When the province first declared a state of emergency and issued safety directives to essential services, Portage had to act swiftly to ensure the health and well-being of our current residents and staff were prioritized. Unfortunately, this led to the suspension of important program activities such as family visits to the centre to meet loved ones and participate in their therapy, as well as face-to-face aftercare therapy sessions. Additionally, the admittance of new residents to the centre also faced temporary suspension. Being unable to readily help struggling young people and their families calling onto us for help was a difficult experience. It pushed us to look for solutions expeditiously.

First, our residents and employees were thoroughly informed on basic hygiene measures. The nurse spoke to the residents, many of them just 14 or 15 years of age, explaining what was going on, why they couldn’t meet their families anymore and how to stay safe from the virus; calming their young minds. Hand sanitizer dispensers were placed strategically throughout the centre. All employees began to have their temperature taken every day upon arrival at work and have to complete a health questionnaire before being allowed in contact with residents. 

Our IT professionals then quickly reestablished that vital link between our residents and their families through video conferencing.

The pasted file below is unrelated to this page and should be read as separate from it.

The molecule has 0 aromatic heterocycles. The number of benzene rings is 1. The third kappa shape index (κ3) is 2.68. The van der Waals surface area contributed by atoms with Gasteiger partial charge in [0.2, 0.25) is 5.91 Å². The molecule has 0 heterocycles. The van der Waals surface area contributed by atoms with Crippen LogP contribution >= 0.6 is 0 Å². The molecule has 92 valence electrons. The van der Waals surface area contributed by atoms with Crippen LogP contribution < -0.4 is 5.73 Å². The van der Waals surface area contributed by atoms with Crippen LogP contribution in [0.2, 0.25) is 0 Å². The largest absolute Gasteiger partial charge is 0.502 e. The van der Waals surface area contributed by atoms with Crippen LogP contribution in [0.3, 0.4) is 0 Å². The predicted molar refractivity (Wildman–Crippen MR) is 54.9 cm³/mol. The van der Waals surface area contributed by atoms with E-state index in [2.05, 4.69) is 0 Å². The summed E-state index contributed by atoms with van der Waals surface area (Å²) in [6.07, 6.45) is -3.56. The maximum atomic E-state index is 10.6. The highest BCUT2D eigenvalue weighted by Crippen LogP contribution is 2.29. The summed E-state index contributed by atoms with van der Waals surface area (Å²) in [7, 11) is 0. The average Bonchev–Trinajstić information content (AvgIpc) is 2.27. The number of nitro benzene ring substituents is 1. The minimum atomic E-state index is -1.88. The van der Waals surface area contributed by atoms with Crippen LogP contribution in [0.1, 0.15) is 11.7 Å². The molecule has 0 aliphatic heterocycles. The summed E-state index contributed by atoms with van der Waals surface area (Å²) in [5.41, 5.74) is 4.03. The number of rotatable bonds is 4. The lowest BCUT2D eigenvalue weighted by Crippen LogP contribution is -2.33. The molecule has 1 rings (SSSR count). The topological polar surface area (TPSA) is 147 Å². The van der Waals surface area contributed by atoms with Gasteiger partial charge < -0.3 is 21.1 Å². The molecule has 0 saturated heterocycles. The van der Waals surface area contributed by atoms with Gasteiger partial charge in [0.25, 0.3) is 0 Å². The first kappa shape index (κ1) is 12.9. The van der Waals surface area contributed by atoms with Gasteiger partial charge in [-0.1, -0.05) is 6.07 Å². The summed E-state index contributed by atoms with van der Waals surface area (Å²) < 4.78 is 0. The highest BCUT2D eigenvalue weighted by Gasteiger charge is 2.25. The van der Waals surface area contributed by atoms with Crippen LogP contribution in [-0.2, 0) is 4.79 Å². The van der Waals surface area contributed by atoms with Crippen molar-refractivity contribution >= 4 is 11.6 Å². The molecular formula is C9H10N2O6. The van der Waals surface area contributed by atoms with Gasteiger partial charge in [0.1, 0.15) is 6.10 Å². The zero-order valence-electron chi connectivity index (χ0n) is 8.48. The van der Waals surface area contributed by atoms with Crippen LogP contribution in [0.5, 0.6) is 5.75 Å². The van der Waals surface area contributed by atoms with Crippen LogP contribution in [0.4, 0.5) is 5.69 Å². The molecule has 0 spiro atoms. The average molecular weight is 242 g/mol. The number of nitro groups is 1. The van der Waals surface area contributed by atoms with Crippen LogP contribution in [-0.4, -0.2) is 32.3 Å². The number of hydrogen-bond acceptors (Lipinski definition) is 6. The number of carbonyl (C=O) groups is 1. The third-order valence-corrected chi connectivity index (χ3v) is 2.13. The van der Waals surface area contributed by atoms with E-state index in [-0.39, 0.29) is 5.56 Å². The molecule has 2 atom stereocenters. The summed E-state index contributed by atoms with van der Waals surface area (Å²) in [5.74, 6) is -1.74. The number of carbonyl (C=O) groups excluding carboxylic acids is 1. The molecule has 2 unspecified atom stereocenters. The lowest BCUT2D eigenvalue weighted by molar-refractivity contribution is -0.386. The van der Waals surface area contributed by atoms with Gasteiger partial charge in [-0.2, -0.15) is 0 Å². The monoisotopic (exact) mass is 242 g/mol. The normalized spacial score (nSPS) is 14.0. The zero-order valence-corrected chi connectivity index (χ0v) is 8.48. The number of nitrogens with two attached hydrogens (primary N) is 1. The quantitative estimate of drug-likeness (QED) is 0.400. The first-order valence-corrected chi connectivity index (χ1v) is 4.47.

We acquired standalone mobile bunker houses set up at a safe distance from our main resident community to accommodate new admissions of residents. Specific staff members are exclusively assigned to this special admissions process. A nurse monitors the health of the new admissions and they are integrated with the rest of the residential community after remaining symptom-free for any infection for 14 days. Even though they are physically apart for the first 14 days, the new admissions take part in everyday activities and group therapy with the rest of the community through videoconferencing. 

Next, it was ensured that residents had access to and were fully engaged in their online schooling – they remain focused on completing their High School credits and a plan on how to pursue post-secondary education after Portage under the guidance of caring teachers from the Upper Grand District School Board.

Afterward, it was time to resume the face-to-face aftercare therapy sessions that are so vital in ensuring a healthy lifestyle and abstinence once a resident leaves the centre. Residents now participate in these through a special Zoom video conferencing facility (designed for use by health care professionals) from the safety of their homes. We are finding greater-than-before participation of parents in these meetings!

Of all these actions, the arrival of the bunker houses at the centre caused most excitement for our residents. It all came to be affectionately called The Bunker House Project. To learn more about and support the project please click here.

Portage Ontario is grateful for the shower of support from the community for its Bunker House Project. We are humbled by the actions of individuals who have selflessly made contributions while not caring for their own ease and comfort in these times. To them, we say thank you.

One Response to “Bunker House Project: Our Urgent Appeal”

  1. Steve Hall

    Portage Elora will always have a special place in my heart. Was around from 1985 to 1994. Glad to read that the adjustments went well and the program continued despite all the challenges!


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